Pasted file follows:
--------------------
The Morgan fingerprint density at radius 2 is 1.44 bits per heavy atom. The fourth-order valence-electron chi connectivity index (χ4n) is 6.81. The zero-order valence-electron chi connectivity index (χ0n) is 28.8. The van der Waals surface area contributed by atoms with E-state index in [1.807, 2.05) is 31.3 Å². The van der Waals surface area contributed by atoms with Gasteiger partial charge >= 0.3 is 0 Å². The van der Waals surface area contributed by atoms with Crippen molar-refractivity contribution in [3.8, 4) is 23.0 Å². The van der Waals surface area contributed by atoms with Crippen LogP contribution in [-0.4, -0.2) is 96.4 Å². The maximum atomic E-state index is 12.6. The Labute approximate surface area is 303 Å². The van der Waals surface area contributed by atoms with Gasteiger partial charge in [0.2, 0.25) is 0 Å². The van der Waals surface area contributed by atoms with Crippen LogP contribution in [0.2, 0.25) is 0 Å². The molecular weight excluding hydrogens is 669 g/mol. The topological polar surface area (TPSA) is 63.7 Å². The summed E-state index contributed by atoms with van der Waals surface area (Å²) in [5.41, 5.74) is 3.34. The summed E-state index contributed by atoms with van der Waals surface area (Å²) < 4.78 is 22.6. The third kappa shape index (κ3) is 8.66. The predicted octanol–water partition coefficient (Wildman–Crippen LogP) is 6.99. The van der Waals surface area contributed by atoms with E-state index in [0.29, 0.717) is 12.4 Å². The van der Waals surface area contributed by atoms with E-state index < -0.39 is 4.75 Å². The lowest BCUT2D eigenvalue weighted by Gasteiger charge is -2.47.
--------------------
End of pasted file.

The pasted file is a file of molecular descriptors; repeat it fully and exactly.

The Morgan fingerprint density at radius 2 is 1.44 bits per heavy atom. The fourth-order valence-electron chi connectivity index (χ4n) is 6.81. The zero-order valence-electron chi connectivity index (χ0n) is 28.8. The van der Waals surface area contributed by atoms with E-state index in [1.807, 2.05) is 31.3 Å². The van der Waals surface area contributed by atoms with Gasteiger partial charge >= 0.3 is 0 Å². The van der Waals surface area contributed by atoms with Crippen molar-refractivity contribution in [3.8, 4) is 23.0 Å². The van der Waals surface area contributed by atoms with Crippen LogP contribution in [-0.4, -0.2) is 96.4 Å². The maximum atomic E-state index is 12.6. The Labute approximate surface area is 303 Å². The van der Waals surface area contributed by atoms with Gasteiger partial charge in [0.2, 0.25) is 0 Å². The van der Waals surface area contributed by atoms with Crippen LogP contribution in [0.2, 0.25) is 0 Å². The molecular weight excluding hydrogens is 669 g/mol. The topological polar surface area (TPSA) is 63.7 Å². The summed E-state index contributed by atoms with van der Waals surface area (Å²) in [5.41, 5.74) is 3.34. The summed E-state index contributed by atoms with van der Waals surface area (Å²) < 4.78 is 22.6. The third kappa shape index (κ3) is 8.66. The predicted octanol–water partition coefficient (Wildman–Crippen LogP) is 6.99. The van der Waals surface area contributed by atoms with E-state index in [0.29, 0.717) is 12.4 Å². The van der Waals surface area contributed by atoms with E-state index < -0.39 is 4.75 Å². The lowest BCUT2D eigenvalue weighted by Gasteiger charge is -2.47.